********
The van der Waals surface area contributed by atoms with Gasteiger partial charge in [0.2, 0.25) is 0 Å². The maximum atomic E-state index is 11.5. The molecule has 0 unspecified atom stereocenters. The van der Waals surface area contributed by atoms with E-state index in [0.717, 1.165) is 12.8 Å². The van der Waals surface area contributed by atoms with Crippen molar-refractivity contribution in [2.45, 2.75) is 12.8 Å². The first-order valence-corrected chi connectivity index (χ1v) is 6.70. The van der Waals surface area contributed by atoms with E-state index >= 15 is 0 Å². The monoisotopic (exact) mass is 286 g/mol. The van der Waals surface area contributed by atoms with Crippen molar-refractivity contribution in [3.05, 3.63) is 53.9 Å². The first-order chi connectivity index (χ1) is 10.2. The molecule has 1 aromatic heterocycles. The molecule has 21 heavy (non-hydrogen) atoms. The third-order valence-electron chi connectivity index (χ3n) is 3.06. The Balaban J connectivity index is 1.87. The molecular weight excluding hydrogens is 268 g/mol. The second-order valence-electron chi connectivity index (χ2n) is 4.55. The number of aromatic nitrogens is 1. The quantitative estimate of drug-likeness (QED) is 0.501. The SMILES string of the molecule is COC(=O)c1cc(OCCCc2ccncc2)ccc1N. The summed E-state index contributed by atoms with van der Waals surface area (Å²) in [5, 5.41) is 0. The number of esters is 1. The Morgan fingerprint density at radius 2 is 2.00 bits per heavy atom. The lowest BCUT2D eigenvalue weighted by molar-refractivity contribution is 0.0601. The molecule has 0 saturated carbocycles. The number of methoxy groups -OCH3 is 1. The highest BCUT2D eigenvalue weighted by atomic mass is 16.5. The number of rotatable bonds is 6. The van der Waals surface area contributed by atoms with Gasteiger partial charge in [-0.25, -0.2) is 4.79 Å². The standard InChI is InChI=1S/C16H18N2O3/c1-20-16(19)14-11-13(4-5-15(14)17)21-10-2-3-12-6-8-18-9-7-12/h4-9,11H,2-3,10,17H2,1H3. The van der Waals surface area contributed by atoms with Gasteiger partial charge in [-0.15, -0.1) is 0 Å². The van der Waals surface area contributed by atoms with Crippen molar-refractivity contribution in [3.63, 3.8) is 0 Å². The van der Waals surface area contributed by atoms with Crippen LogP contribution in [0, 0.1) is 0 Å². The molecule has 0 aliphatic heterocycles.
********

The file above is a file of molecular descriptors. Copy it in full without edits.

The van der Waals surface area contributed by atoms with Gasteiger partial charge in [0.2, 0.25) is 0 Å². The maximum atomic E-state index is 11.5. The molecule has 0 unspecified atom stereocenters. The van der Waals surface area contributed by atoms with E-state index in [0.717, 1.165) is 12.8 Å². The van der Waals surface area contributed by atoms with Crippen molar-refractivity contribution in [2.45, 2.75) is 12.8 Å². The first-order valence-corrected chi connectivity index (χ1v) is 6.70. The van der Waals surface area contributed by atoms with E-state index >= 15 is 0 Å². The monoisotopic (exact) mass is 286 g/mol. The van der Waals surface area contributed by atoms with Crippen molar-refractivity contribution in [3.05, 3.63) is 53.9 Å². The first-order chi connectivity index (χ1) is 10.2. The molecule has 1 aromatic heterocycles. The molecule has 21 heavy (non-hydrogen) atoms. The third-order valence-electron chi connectivity index (χ3n) is 3.06. The Balaban J connectivity index is 1.87. The molecular weight excluding hydrogens is 268 g/mol. The second-order valence-electron chi connectivity index (χ2n) is 4.55. The number of aromatic nitrogens is 1. The quantitative estimate of drug-likeness (QED) is 0.501. The SMILES string of the molecule is COC(=O)c1cc(OCCCc2ccncc2)ccc1N. The summed E-state index contributed by atoms with van der Waals surface area (Å²) in [5, 5.41) is 0. The number of esters is 1. The Morgan fingerprint density at radius 2 is 2.00 bits per heavy atom. The lowest BCUT2D eigenvalue weighted by molar-refractivity contribution is 0.0601. The molecule has 0 saturated carbocycles. The number of methoxy groups -OCH3 is 1. The highest BCUT2D eigenvalue weighted by atomic mass is 16.5. The number of rotatable bonds is 6. The van der Waals surface area contributed by atoms with Gasteiger partial charge in [-0.25, -0.2) is 4.79 Å². The standard InChI is InChI=1S/C16H18N2O3/c1-20-16(19)14-11-13(4-5-15(14)17)21-10-2-3-12-6-8-18-9-7-12/h4-9,11H,2-3,10,17H2,1H3. The van der Waals surface area contributed by atoms with Gasteiger partial charge in [-0.15, -0.1) is 0 Å². The van der Waals surface area contributed by atoms with Crippen molar-refractivity contribution in [3.63, 3.8) is 0 Å². The van der Waals surface area contributed by atoms with Crippen LogP contribution in [0, 0.1) is 0 Å². The molecule has 0 aliphatic heterocycles.